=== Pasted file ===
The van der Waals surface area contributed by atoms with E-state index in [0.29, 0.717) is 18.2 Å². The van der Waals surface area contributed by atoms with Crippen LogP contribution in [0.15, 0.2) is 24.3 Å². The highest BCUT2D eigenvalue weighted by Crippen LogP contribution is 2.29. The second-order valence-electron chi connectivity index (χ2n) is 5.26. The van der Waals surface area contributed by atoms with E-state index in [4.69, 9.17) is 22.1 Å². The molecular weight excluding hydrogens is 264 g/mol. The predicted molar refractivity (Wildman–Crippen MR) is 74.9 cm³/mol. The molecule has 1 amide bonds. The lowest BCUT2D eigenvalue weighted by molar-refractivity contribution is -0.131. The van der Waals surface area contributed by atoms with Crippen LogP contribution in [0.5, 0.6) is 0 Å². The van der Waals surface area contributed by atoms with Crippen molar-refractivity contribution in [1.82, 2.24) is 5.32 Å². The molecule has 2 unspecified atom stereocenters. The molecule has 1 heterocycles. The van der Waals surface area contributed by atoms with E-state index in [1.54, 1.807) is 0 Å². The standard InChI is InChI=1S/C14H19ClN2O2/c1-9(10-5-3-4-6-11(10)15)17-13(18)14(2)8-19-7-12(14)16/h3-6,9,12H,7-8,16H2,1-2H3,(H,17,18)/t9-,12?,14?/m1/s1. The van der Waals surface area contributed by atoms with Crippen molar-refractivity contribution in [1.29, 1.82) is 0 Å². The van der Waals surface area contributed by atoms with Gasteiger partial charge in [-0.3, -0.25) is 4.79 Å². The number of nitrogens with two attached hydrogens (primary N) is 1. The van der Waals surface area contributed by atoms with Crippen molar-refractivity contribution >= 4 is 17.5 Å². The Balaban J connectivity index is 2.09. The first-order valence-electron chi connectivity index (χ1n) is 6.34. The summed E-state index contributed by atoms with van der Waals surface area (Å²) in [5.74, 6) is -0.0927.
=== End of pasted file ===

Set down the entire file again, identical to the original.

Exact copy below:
The van der Waals surface area contributed by atoms with E-state index in [0.29, 0.717) is 18.2 Å². The van der Waals surface area contributed by atoms with Crippen LogP contribution in [0.15, 0.2) is 24.3 Å². The highest BCUT2D eigenvalue weighted by Crippen LogP contribution is 2.29. The second-order valence-electron chi connectivity index (χ2n) is 5.26. The van der Waals surface area contributed by atoms with E-state index in [4.69, 9.17) is 22.1 Å². The molecular weight excluding hydrogens is 264 g/mol. The predicted molar refractivity (Wildman–Crippen MR) is 74.9 cm³/mol. The molecule has 1 amide bonds. The lowest BCUT2D eigenvalue weighted by molar-refractivity contribution is -0.131. The van der Waals surface area contributed by atoms with Crippen LogP contribution in [0.5, 0.6) is 0 Å². The van der Waals surface area contributed by atoms with Crippen molar-refractivity contribution in [1.82, 2.24) is 5.32 Å². The molecule has 2 unspecified atom stereocenters. The molecule has 1 heterocycles. The van der Waals surface area contributed by atoms with E-state index in [1.54, 1.807) is 0 Å². The standard InChI is InChI=1S/C14H19ClN2O2/c1-9(10-5-3-4-6-11(10)15)17-13(18)14(2)8-19-7-12(14)16/h3-6,9,12H,7-8,16H2,1-2H3,(H,17,18)/t9-,12?,14?/m1/s1. The van der Waals surface area contributed by atoms with Crippen molar-refractivity contribution in [1.29, 1.82) is 0 Å². The van der Waals surface area contributed by atoms with Gasteiger partial charge in [-0.3, -0.25) is 4.79 Å². The number of nitrogens with two attached hydrogens (primary N) is 1. The van der Waals surface area contributed by atoms with Crippen molar-refractivity contribution >= 4 is 17.5 Å². The Balaban J connectivity index is 2.09. The first-order valence-electron chi connectivity index (χ1n) is 6.34. The summed E-state index contributed by atoms with van der Waals surface area (Å²) in [5.74, 6) is -0.0927.